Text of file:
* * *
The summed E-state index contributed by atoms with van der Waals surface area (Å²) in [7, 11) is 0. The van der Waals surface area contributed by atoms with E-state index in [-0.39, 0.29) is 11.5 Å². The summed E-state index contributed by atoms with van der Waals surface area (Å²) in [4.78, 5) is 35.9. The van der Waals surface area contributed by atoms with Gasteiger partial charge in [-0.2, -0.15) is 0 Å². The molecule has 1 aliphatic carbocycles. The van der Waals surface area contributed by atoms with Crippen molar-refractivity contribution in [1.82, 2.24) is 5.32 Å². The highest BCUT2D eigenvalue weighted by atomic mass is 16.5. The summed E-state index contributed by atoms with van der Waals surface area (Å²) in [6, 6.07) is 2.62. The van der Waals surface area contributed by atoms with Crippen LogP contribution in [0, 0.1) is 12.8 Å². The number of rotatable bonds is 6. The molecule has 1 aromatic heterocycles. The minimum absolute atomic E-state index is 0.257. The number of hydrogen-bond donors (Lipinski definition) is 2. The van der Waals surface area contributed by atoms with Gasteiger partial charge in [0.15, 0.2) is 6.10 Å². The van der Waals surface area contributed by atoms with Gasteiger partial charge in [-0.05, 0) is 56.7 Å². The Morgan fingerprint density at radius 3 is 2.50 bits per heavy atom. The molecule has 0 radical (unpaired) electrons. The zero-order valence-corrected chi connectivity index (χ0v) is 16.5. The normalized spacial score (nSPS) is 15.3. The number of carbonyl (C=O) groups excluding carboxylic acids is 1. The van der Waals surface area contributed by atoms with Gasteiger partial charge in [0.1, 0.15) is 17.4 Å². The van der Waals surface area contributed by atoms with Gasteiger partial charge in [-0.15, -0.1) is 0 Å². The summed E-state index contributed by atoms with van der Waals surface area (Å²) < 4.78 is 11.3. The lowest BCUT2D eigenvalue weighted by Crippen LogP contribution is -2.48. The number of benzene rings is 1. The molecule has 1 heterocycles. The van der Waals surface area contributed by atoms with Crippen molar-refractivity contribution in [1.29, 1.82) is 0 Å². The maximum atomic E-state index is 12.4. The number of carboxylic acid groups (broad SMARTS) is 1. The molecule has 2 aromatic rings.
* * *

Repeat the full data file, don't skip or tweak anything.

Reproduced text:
The summed E-state index contributed by atoms with van der Waals surface area (Å²) in [7, 11) is 0. The van der Waals surface area contributed by atoms with E-state index in [-0.39, 0.29) is 11.5 Å². The summed E-state index contributed by atoms with van der Waals surface area (Å²) in [4.78, 5) is 35.9. The van der Waals surface area contributed by atoms with Gasteiger partial charge in [-0.2, -0.15) is 0 Å². The molecule has 1 aliphatic carbocycles. The van der Waals surface area contributed by atoms with Crippen molar-refractivity contribution in [1.82, 2.24) is 5.32 Å². The highest BCUT2D eigenvalue weighted by atomic mass is 16.5. The summed E-state index contributed by atoms with van der Waals surface area (Å²) in [6, 6.07) is 2.62. The van der Waals surface area contributed by atoms with Crippen LogP contribution in [0, 0.1) is 12.8 Å². The number of rotatable bonds is 6. The molecule has 1 aromatic heterocycles. The minimum absolute atomic E-state index is 0.257. The number of hydrogen-bond donors (Lipinski definition) is 2. The van der Waals surface area contributed by atoms with Gasteiger partial charge in [0.15, 0.2) is 6.10 Å². The van der Waals surface area contributed by atoms with Gasteiger partial charge in [-0.05, 0) is 56.7 Å². The Morgan fingerprint density at radius 3 is 2.50 bits per heavy atom. The molecule has 0 radical (unpaired) electrons. The zero-order valence-corrected chi connectivity index (χ0v) is 16.5. The normalized spacial score (nSPS) is 15.3. The number of carbonyl (C=O) groups excluding carboxylic acids is 1. The van der Waals surface area contributed by atoms with Gasteiger partial charge in [0.1, 0.15) is 17.4 Å². The van der Waals surface area contributed by atoms with Gasteiger partial charge in [-0.15, -0.1) is 0 Å². The summed E-state index contributed by atoms with van der Waals surface area (Å²) < 4.78 is 11.3. The lowest BCUT2D eigenvalue weighted by Crippen LogP contribution is -2.48. The number of benzene rings is 1. The molecule has 1 heterocycles. The van der Waals surface area contributed by atoms with Crippen molar-refractivity contribution in [1.29, 1.82) is 0 Å². The maximum atomic E-state index is 12.4. The number of carboxylic acid groups (broad SMARTS) is 1. The molecule has 2 aromatic rings.